Laurie KennedyAs a Servant Leader you are not the important person. You are not the power broker and may not be the boss. The Servant Leader is primarily responsible to and feels accountability to those who follow. The Leader is, “the servant of the followership”. (Marquardt, Global Leaders for the Twenty-First Century) “It’s not about me; it’s about my crew”. (Navy Commander Michael Abrashoff USS Benfold, Fast Company.

Christ’s love sets the pattern for us. Paul tells us, “Love is patient, love is kind. It does not envy, it does not boast, it is not proud.  It does not dishonor others, it is not self-seeking, it is not easily angered, it keeps no record of wrongs.  Love does not delight in evil but rejoices with the truth.  It always protects, always trusts, always hopes, always perseveres … the greatest of these is love.” (1 Corinthians 13:4-7 & 13 NIV)

As Lundy puts it, “The single most important skill of an executive (leader) was his or her ability to get along with people. If you cannot get along with other people, then you are disqualified as a Servant Leader”. (Servant Leadership for Slow Learners)

Love and respect for people are terms that should be commonplace and a concept that is felt in all our church discussions, board meetings, task forces and daily discussions at work. This week, strive to find ways to demonstrate God’s love to your work associates through love and care. As a leader, you are only effective when you build on your people skills and your people feel cared for.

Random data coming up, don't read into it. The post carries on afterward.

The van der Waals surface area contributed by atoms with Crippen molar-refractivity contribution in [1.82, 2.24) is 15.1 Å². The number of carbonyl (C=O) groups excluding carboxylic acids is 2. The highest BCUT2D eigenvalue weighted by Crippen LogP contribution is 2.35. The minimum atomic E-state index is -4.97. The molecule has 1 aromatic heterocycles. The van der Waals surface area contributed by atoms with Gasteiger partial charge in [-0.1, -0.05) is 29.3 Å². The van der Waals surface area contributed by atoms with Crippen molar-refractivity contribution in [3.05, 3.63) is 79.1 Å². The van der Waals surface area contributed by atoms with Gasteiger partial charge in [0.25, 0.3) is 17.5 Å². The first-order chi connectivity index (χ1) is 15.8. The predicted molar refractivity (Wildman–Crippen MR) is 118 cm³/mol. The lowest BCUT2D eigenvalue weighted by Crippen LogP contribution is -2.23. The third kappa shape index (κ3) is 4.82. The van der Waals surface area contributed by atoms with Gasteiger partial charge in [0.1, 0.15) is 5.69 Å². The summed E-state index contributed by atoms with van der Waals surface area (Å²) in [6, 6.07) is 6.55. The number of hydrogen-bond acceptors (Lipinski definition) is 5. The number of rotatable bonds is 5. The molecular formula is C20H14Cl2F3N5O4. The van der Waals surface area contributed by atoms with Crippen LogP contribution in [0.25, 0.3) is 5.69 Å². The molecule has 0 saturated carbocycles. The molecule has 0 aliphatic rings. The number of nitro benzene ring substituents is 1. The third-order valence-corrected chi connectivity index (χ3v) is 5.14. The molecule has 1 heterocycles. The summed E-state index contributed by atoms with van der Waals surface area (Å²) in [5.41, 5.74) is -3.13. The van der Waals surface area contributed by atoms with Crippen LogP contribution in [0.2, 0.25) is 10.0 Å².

Take a minute and think though the 1 Corinthians verses again. Imagine these verses forming the culture at your place of worship. As Christian Servant Leaders we can and should redefine the standard by handling all our interactions with love and respect. As Christian Leaders, at home, with neighbors, at work and at church we need to be known by His love.

Leadership is … a Servant Leader committed to serving others.

Yours in Service,

Laurie D. Kennedy
Leadership Coach
Jethro Group